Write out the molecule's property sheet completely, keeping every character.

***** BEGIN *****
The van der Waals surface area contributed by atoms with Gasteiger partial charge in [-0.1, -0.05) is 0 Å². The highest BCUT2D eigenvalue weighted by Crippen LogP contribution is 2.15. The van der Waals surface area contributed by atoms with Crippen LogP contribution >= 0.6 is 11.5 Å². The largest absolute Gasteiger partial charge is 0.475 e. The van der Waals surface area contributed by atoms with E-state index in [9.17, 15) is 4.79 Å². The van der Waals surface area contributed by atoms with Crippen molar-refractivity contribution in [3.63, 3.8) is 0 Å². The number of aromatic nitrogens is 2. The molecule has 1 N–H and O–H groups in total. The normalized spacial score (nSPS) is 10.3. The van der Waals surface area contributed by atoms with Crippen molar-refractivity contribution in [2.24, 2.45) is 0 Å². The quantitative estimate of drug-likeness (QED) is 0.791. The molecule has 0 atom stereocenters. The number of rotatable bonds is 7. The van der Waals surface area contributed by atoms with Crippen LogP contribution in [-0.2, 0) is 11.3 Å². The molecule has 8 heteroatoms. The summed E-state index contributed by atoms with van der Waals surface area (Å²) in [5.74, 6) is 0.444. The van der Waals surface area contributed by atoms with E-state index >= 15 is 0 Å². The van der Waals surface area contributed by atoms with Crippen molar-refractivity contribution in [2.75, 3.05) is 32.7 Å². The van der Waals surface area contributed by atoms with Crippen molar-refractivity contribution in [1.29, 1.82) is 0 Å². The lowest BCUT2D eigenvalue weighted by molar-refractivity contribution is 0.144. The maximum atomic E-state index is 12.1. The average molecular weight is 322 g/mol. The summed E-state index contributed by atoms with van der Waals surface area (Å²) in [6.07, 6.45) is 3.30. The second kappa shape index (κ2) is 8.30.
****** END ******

The van der Waals surface area contributed by atoms with Gasteiger partial charge in [-0.1, -0.05) is 0 Å². The highest BCUT2D eigenvalue weighted by Crippen LogP contribution is 2.15. The van der Waals surface area contributed by atoms with Crippen LogP contribution >= 0.6 is 11.5 Å². The largest absolute Gasteiger partial charge is 0.475 e. The van der Waals surface area contributed by atoms with E-state index in [9.17, 15) is 4.79 Å². The van der Waals surface area contributed by atoms with Crippen molar-refractivity contribution in [3.63, 3.8) is 0 Å². The number of aromatic nitrogens is 2. The molecule has 1 N–H and O–H groups in total. The normalized spacial score (nSPS) is 10.3. The van der Waals surface area contributed by atoms with Crippen molar-refractivity contribution in [2.24, 2.45) is 0 Å². The quantitative estimate of drug-likeness (QED) is 0.791. The molecule has 0 atom stereocenters. The number of rotatable bonds is 7. The van der Waals surface area contributed by atoms with Crippen LogP contribution in [-0.2, 0) is 11.3 Å². The molecule has 8 heteroatoms. The summed E-state index contributed by atoms with van der Waals surface area (Å²) in [5.74, 6) is 0.444. The van der Waals surface area contributed by atoms with E-state index >= 15 is 0 Å². The van der Waals surface area contributed by atoms with Crippen molar-refractivity contribution in [2.75, 3.05) is 32.7 Å². The van der Waals surface area contributed by atoms with Crippen molar-refractivity contribution in [1.29, 1.82) is 0 Å². The lowest BCUT2D eigenvalue weighted by molar-refractivity contribution is 0.144. The maximum atomic E-state index is 12.1. The average molecular weight is 322 g/mol. The summed E-state index contributed by atoms with van der Waals surface area (Å²) in [6.07, 6.45) is 3.30. The second kappa shape index (κ2) is 8.30.